Stronger growth in China has its downsides
Chinese GDP growth was stronger in Q4, but there are few signs of the promised rebalancing of the economy.
20 January 2017
The final quarter of 2016 capped the year with a slight acceleration in growth, despite apparent policy tightening. Though slower than 2015, growth of 6.8% in the final quarter saw 2016 growth come in at 6.7%, well within the tolerance of the official target.
Compared to our expectations before the year began, when policy discussions were full of talk about reducing spare capacity and containing excesses, it is fair to say this has come as a surprise.
“Old economy” has accelerated
Though a positive surprise in terms of growth, it is not an unalloyed good. A breakdown of GDP shows that growth was supported in the final quarter by investment, as consumption’s contribution declined. On an industry basis, the primary sector, or “Old China”, has been accelerating for much of the year. Neither of these facts fits with the supposed rebalancing of the economy.
One potential positive here has been the growing contribution of the tertiary sector, but even here it seems likely that this is more cloud than silver lining, given the booming property market.
Investment has been state-driven
Investment of course is not always wasteful, and even in a service-driven economy it is an important part of the growth mix. But in China’s case, the data has shown that for much of the year it has been the state, rather than the private sector, driving the investment figures.
It is true that in the final quarter of the year, investment growth appears to have been focused in property and manufacturing, rather than state-led infrastructure.
It is also true that some of this is likely to be productive investment; rising global and producer prices should prompt investment by manufacturers. But the revival here also coincides with an easing of production restrictions in coal. If spare capacity reduction efforts are made in earnest, we have doubts over the sustainability of this growth.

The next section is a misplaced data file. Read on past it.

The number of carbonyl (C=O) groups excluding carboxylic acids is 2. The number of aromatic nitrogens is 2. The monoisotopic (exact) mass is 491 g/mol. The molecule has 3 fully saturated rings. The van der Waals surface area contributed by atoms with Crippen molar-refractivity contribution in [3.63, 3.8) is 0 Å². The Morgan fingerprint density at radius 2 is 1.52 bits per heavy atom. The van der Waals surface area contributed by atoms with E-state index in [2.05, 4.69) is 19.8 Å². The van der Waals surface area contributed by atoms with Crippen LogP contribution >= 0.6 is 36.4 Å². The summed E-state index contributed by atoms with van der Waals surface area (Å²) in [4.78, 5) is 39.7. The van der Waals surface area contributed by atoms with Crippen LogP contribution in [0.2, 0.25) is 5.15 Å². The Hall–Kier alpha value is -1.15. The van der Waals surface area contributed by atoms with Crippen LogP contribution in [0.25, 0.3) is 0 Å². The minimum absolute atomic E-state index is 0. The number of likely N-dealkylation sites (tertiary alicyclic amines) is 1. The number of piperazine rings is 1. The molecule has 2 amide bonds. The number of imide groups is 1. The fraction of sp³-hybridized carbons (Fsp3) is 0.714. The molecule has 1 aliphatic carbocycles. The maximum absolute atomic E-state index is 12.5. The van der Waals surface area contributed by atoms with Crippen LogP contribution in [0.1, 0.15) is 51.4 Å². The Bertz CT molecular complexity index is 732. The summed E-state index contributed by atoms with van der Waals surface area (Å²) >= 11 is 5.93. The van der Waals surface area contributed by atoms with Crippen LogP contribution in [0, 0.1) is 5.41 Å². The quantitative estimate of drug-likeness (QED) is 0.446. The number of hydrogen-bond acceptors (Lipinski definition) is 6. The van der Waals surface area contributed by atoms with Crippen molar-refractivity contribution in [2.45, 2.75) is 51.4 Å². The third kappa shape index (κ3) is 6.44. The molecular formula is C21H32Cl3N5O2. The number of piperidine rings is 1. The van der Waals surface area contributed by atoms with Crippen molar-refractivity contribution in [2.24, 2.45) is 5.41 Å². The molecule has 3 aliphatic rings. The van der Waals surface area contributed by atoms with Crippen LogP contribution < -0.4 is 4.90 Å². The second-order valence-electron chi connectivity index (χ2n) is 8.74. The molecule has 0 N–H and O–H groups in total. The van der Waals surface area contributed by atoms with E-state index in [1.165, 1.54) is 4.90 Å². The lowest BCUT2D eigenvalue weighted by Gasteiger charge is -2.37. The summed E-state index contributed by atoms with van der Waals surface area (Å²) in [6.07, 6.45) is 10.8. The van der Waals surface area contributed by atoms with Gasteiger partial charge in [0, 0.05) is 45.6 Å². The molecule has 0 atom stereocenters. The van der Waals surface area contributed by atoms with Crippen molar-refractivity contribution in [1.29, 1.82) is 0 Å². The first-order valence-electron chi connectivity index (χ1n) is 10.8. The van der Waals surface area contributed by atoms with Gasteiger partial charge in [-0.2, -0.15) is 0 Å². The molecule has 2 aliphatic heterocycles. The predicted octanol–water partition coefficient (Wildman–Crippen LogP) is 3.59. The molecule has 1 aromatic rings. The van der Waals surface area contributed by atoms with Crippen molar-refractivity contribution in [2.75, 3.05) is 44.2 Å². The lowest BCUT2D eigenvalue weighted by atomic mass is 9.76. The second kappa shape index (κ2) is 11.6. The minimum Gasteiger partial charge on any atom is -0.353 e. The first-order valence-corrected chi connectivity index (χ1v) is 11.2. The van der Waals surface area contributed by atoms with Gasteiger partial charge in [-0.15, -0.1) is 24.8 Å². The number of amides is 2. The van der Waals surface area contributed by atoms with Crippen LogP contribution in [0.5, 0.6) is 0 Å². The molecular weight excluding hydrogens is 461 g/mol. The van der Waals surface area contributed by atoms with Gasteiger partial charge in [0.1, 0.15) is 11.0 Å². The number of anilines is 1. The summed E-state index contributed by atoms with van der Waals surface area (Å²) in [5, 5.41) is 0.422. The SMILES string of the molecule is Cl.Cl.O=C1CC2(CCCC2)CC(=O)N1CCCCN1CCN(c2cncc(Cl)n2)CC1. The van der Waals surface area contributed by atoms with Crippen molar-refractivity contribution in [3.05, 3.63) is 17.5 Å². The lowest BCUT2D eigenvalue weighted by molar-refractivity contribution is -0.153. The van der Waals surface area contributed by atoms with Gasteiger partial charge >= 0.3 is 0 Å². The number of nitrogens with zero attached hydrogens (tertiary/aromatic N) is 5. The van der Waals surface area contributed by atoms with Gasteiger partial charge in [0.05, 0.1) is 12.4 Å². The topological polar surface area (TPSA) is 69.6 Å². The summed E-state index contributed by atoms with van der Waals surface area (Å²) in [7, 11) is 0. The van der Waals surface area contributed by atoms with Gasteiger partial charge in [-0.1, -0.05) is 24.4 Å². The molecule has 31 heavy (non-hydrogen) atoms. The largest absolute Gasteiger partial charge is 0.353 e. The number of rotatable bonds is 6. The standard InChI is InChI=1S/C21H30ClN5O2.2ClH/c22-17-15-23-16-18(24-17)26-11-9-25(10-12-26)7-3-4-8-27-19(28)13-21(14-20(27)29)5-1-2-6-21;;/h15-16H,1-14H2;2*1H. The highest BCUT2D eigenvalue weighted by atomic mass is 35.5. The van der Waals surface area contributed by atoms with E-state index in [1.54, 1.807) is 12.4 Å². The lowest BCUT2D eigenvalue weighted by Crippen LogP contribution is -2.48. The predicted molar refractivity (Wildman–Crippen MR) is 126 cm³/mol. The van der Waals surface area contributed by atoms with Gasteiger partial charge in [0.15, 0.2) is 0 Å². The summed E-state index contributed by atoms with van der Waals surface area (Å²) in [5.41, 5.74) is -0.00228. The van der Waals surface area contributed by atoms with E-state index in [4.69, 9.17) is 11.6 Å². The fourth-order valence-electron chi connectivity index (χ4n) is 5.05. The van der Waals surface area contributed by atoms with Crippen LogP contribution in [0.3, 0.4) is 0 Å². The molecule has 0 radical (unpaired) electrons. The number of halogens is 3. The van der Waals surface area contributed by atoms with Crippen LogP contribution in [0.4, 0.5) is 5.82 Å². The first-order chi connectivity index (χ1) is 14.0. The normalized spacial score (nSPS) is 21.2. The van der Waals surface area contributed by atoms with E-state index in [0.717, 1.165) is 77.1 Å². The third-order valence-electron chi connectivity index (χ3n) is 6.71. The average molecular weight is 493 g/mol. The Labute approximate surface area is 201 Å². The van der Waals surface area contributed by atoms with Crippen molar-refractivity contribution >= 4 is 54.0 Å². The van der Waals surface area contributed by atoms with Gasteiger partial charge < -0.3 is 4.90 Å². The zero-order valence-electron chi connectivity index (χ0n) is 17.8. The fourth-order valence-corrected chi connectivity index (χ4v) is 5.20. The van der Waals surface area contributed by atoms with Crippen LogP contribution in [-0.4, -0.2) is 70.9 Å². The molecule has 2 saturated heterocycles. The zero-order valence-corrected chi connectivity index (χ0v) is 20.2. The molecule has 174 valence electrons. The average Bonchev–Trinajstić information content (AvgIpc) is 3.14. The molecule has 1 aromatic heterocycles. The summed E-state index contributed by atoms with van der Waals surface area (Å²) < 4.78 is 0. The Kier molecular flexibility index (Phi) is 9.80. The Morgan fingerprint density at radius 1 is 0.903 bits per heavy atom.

Modest growth slowdown likely in 2017
Looking ahead, a slowdown in 2017 seems likely, but its scope will be modest. Credit growth in China has only recently slowed, and even then only marginally. It will be at least another quarter before this feeds through to activity.
We are sceptical that real cuts to spare capacity industries will be undertaken ahead of the Party congress towards the end of 2017, given the importance of the event to President Xi.
That we expect a slowdown at all reflects recent policymaker statements on the need for stability over growth, but we have heard these noises before and seen only the slightest of course corrections.
Important Information: This communication is marketing material. The views and opinions contained herein are those of the author(s) on this page, and may not necessarily represent views expressed or reflected in other Schroders communications, strategies or funds. This material is intended to be for information purposes only and is not intended as promotional material in any respect. The material is not intended as an offer or solicitation for the purchase or sale of any financial instrument. It is not intended to provide and should not be relied on for accounting, legal or tax advice, or investment recommendations. Reliance should not be placed on the views and information in this document when taking individual investment and/or strategic decisions. Past performance is not a reliable indicator of future results. The value of an investment can go down as well as up and is not guaranteed. All investments involve risks including the risk of possible loss of principal. Information herein is believed to be reliable but Schroders does not warrant its completeness or accuracy. Some information quoted was obtained from external sources we consider to be reliable. No responsibility can be accepted for errors of fact obtained from third parties, and this data may change with market conditions. This does not exclude any duty or liability that Schroders has to its customers under any regulatory system. Regions/ sectors shown for illustrative purposes only and should not be viewed as a recommendation to buy/sell. The opinions in this material include some forecasted views. We believe we are basing our expectations and beliefs on reasonable assumptions within the bounds of what we currently know. However, there is no guarantee than any forecasts or opinions will be realised. These views and opinions may change. To the extent that you are in North America, this content is issued by Schroder Investment Management North America Inc., an indirect wholly owned subsidiary of Schroders plc and SEC registered adviser providing asset management products and services to clients in the US and Canada. For all other users, this content is issued by Schroder Investment Management Limited, 31 Gresham Street, London, EC2V 7QA. Registered No. 1893220 England. Authorised and regulated by the Financial Conduct Authority.